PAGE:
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https://arxiv.org/abs/1811.06949 pg 3 mentions that chaos is a common property of thermal systems. Can someone please explain why that is?

While looking at [1], I found that indeed most examples were that of thermal systems, however, I did not find any mention of why chaos is common in these systems.

[1] M. Cencini, F. Cecconi and A. Vulpiani, “Chaos: From Simple Models to Complex Systems,” World Scientific: Singapore, 2009

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  • $\begingroup$ It's barely tangential to the question, but notice that the book you mention does not cover quantum chaos. $\endgroup$ – stafusa Sep 5 at 9:54
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Chaos is common property of systems in general, not only thermal ones - in order to avoid chaos, you need to pick a system by hand, with a simple enough Hamiltonian, which you can't for the typical "thermal system".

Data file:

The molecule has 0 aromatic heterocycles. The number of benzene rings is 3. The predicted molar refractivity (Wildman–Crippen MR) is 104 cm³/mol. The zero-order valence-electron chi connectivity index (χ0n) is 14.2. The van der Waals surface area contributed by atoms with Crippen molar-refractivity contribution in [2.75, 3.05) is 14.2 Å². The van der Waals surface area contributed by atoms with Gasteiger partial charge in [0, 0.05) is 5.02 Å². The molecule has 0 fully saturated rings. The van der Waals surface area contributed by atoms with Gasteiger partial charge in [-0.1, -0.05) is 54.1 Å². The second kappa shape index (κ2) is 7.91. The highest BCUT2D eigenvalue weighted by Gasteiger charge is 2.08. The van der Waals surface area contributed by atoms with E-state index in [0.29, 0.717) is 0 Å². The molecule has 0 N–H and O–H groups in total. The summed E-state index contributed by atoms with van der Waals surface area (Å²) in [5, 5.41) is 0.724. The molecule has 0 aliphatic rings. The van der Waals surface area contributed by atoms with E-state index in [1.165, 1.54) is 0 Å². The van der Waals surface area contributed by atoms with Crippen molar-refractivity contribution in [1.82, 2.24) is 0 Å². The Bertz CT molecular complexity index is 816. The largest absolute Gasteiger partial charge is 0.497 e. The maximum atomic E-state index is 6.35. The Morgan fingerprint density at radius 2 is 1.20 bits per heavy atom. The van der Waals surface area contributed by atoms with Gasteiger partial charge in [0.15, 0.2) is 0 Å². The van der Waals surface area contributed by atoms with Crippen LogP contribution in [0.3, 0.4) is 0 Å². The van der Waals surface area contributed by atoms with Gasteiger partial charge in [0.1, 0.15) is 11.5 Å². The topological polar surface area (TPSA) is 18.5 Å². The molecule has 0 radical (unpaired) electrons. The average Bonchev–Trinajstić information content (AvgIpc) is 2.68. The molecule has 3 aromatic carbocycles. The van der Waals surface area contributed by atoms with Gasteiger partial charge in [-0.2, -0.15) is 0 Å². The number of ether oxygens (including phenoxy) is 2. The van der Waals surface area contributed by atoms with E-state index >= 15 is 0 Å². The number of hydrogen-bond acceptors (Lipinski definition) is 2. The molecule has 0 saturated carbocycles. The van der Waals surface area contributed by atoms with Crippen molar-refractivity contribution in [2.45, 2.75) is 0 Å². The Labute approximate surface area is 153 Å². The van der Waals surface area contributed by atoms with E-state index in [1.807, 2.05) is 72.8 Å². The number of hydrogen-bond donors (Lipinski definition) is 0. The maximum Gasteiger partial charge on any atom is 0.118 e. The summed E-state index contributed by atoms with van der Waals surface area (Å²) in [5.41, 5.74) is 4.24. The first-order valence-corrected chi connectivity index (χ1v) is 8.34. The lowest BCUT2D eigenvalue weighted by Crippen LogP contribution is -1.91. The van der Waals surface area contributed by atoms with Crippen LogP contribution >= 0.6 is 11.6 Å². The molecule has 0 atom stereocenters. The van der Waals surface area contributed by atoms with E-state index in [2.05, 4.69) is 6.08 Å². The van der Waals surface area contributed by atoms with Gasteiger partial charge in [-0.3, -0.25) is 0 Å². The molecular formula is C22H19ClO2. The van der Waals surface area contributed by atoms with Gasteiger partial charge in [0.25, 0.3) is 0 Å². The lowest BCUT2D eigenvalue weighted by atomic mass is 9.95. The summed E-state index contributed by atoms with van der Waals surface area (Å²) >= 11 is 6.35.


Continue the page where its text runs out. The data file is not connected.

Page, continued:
In thermodynamics, though, the connection is deeper: thermal systems (in equilibrium) "can be thought of as 'moving through phase space' ergodically" [1], by which one often means chaotically: chaos can be considered a form of "strong ergodicity" (for details see this answer describing the ergodic hierarchy and, for even more resources on Statistical Mechanics & Dynamical Systems, you can check this question).

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